Karl OE3KAB lives close to Vienna, a 4 hour drive from where we were staying in Austria so I was delighted when he said that he wanted to meet up. He set off at 0515, arriving at our hotel exactly at 10am. I had suggested to the family that a day of gentle shopping in a nearby town might be fun and had dropped them off there earlier in the morning. That left Karl and I the day free for SOTA. My earlier reconnaissance of the route up Hochpalfennock was thinly disguised as a family walk and so I had the basic route worked out. Not that there was much doubt as it was part of a well-marked Austrian footpath. A short drive from our hotel took Karl and I to a barrier across a mountain road (1040m). The road is only open in the summer and the barrier had been down and locked on my earlier visit. Today it was open and it was tempting to drive higher. However, not having a key, the prospect of being locked in did not appeal so we parked the car and prepared for our ascent.
Hochpalfennock is an unusual summit in that it forms part of a ridge, the main name of which is Tscheirnock. However Tschiernock is not the highest point - and neither is Hochpalfennock. The highest point is at 2108m (6915ft) and lies between the two named summits. It was this point that we decided to head for.
Karl took his 11m pole while I intended relying on a lightweight system that I had tested some weeks earlier here in my garden. We ascended steadily through forest along footpath number 11, breaking out into high pasture at 1400m. The area is popular in the summer and we passed little summer huts at various points. At 1400m there were occasional patches of snow in areas of deep shade. We continued on upwards, breaking out of the trees at about 1750m. At this point there is a ski lift all the way to the summit ridge. It was not running and there area was deserted. We picked our way up a winding path following roughly the course of the ski lift. At this height, the patches of snow were becoming more sustained and I donned my snow shoes while Karl sank up to his thighs at times in the deep soft snow drifts. Higher still we came to a short steep section of hard-packed old snow. Karl kicked steps across and I followed on snow shoes. This proved to be a bad mistake.
My snow shoes are an unusual design having built in crampons for moderately angled ice. The hard-packed snow had a very different characteristic and two steps onto the snow and I was starting to slip. I dropped to the ground, picking up speed as I plummeted down the slope. I turned and tried to get a ski pole into the standard ice-axe arrest position. The pole tip dug into the snow snagging on rocks below but did little to slow my fall. I was pretty worried at this point and knew that I needed to keep my body position such that I was slipping feet first to avoid serious injury lower down. The run out was onto rocks, not steep but likely to cause injury at this speed. Lower down the slope I saw a rock sticking out. It was not big but I tried to get a foot on it. I was successful! I came to an abrupt halt. I was pretty shaken and took a few minutes to recover before picking my way back up to Karl. Karl said afterwards that the rock I hit had only just held – a lucky escape. I was somewhat shaky and rather pumped up with adrenaline and it was a while before I noticed that my right arm felt rather wet. When I looked at it I realised that the fall had taken a large area of skin off the arm. Fortunately it was starting to scab over so I was able to continue (it is still very painful!). Higher up we encountered a steeper snow slope with a small cornice above. Karl and I discussed the avalanche risk and decided that it was acceptable so we set off up. I would not normally have had any problem but my earlier fall had knocked my confidence and thus made this a rather unnerving experience. Karl led and we were soon out on the summit ridge. At the top the snow was patchy and we headed up t the cross at the top of Tschiernock before heading along to the highest point of the ridge. This looked tricky from a distance but proved easy when we got there (a matter for which I was extremely relieved).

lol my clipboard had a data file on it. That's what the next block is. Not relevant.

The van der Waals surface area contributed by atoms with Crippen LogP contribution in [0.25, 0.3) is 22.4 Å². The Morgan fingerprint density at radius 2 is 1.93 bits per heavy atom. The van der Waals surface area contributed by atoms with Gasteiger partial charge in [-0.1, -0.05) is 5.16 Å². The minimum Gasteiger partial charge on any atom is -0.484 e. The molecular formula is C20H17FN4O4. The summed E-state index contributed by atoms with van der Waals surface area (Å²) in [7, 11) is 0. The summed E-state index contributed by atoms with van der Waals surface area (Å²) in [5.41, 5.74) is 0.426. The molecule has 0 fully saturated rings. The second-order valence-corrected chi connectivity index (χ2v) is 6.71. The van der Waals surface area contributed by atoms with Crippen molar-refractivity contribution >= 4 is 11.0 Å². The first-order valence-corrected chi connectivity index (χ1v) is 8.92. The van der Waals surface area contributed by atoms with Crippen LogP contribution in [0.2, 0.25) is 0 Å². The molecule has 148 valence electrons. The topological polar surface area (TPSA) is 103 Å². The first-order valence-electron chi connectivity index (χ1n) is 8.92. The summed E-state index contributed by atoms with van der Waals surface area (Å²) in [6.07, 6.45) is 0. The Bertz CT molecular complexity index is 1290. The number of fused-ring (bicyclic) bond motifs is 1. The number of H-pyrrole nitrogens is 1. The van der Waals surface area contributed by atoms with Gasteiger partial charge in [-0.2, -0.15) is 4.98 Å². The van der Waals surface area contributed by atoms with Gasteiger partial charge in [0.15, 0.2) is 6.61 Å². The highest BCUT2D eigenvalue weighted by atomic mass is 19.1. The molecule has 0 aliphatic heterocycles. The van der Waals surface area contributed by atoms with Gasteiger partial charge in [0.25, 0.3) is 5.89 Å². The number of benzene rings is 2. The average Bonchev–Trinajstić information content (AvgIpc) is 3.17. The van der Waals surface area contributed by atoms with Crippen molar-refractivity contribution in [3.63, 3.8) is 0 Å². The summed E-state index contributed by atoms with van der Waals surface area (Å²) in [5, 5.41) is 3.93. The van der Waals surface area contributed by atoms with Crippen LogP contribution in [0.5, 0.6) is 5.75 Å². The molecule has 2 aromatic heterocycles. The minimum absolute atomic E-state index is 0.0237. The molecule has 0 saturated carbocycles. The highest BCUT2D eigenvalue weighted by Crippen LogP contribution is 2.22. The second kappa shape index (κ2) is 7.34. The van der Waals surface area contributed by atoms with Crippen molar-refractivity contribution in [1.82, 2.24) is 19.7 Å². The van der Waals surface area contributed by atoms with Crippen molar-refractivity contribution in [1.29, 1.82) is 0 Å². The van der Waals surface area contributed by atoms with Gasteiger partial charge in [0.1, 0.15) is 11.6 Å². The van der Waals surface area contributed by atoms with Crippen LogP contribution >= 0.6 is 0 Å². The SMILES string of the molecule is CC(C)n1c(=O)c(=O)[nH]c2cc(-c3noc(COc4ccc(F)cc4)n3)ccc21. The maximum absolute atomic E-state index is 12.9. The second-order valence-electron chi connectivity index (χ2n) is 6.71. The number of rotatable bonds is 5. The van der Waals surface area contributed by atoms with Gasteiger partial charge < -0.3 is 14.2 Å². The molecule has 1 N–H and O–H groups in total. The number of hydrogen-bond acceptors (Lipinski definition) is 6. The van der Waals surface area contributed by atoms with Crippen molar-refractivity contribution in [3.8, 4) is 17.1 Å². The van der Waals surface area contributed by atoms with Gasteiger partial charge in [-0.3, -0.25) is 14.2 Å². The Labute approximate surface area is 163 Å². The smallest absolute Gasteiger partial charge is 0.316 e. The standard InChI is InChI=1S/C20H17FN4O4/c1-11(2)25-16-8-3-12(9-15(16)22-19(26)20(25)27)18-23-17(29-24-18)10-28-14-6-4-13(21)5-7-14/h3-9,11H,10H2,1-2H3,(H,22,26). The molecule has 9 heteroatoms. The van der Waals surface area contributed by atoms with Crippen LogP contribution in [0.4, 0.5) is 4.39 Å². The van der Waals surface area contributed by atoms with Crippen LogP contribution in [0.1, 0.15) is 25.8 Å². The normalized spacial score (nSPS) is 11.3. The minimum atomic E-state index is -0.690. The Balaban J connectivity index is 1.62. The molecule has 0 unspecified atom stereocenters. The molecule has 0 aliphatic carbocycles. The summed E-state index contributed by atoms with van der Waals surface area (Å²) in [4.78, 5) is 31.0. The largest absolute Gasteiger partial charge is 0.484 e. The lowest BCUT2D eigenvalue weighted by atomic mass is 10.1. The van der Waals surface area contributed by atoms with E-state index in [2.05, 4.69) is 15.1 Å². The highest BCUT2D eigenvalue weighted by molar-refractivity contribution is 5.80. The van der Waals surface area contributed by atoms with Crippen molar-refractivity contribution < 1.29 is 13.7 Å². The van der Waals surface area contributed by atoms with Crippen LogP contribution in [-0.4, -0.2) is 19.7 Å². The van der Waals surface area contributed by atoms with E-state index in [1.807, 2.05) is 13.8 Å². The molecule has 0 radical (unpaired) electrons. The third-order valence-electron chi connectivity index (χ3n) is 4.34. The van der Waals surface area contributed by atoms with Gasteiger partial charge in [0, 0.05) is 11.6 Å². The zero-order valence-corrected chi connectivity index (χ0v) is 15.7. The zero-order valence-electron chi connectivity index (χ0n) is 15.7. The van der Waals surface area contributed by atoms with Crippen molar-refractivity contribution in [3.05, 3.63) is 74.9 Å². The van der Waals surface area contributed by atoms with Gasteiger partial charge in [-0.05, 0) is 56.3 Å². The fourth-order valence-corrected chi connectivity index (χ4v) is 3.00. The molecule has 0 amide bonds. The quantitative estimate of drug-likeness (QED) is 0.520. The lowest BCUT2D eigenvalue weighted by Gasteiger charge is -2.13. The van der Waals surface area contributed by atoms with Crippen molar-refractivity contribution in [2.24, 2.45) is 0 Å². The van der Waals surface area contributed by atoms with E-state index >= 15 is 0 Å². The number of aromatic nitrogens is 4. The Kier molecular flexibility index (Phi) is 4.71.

I set up my aerial, borrowing Karl’s KX1 as mine was feeling poorly. I made a few contacts on 40m while Karl set up his much larger aerial. We then swapped over with Karl operating while I enjoyed the magnificent view. The ascent had taken 3.5 hours and was 1,100m - rather higher than Snowdon is from sea-level. We enjoyed our sunny activation before descending. I was keen to use a different route down to avoid the difficulties of the ascent and we found a much easier descent route. We arrived back at the hotel at around 1715, tired, a little dehydrated but safe and pleased to have achieved our goal.
Karl stayed over at the hotel that night and got to know my family. We had a most enjoyable time together - a memory to cherish.
Photos are at: